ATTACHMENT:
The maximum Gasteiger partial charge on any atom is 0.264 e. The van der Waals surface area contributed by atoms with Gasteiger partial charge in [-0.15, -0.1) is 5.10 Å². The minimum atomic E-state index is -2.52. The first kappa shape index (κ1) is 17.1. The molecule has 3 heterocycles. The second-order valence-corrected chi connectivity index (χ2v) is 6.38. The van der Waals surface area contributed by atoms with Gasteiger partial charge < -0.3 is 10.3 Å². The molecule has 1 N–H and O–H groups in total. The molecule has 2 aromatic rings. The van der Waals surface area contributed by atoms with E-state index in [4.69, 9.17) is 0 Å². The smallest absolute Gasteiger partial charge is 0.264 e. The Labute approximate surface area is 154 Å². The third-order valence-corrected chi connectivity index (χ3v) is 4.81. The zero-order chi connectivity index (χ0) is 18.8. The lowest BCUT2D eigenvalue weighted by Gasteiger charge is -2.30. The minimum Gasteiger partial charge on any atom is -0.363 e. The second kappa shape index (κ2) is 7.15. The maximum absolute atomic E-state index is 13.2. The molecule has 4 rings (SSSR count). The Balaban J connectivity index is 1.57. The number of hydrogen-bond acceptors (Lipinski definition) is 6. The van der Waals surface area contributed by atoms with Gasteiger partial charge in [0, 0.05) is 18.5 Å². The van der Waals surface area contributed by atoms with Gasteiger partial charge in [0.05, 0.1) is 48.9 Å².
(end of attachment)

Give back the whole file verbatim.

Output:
The maximum Gasteiger partial charge on any atom is 0.264 e. The van der Waals surface area contributed by atoms with Gasteiger partial charge in [-0.15, -0.1) is 5.10 Å². The minimum atomic E-state index is -2.52. The first kappa shape index (κ1) is 17.1. The molecule has 3 heterocycles. The second-order valence-corrected chi connectivity index (χ2v) is 6.38. The van der Waals surface area contributed by atoms with Gasteiger partial charge < -0.3 is 10.3 Å². The molecule has 1 N–H and O–H groups in total. The molecule has 2 aromatic rings. The van der Waals surface area contributed by atoms with E-state index in [4.69, 9.17) is 0 Å². The smallest absolute Gasteiger partial charge is 0.264 e. The Labute approximate surface area is 154 Å². The third-order valence-corrected chi connectivity index (χ3v) is 4.81. The zero-order chi connectivity index (χ0) is 18.8. The lowest BCUT2D eigenvalue weighted by Gasteiger charge is -2.30. The minimum Gasteiger partial charge on any atom is -0.363 e. The second kappa shape index (κ2) is 7.15. The maximum absolute atomic E-state index is 13.2. The molecule has 4 rings (SSSR count). The Balaban J connectivity index is 1.57. The number of hydrogen-bond acceptors (Lipinski definition) is 6. The van der Waals surface area contributed by atoms with Gasteiger partial charge in [0, 0.05) is 18.5 Å². The van der Waals surface area contributed by atoms with Gasteiger partial charge in [0.05, 0.1) is 48.9 Å².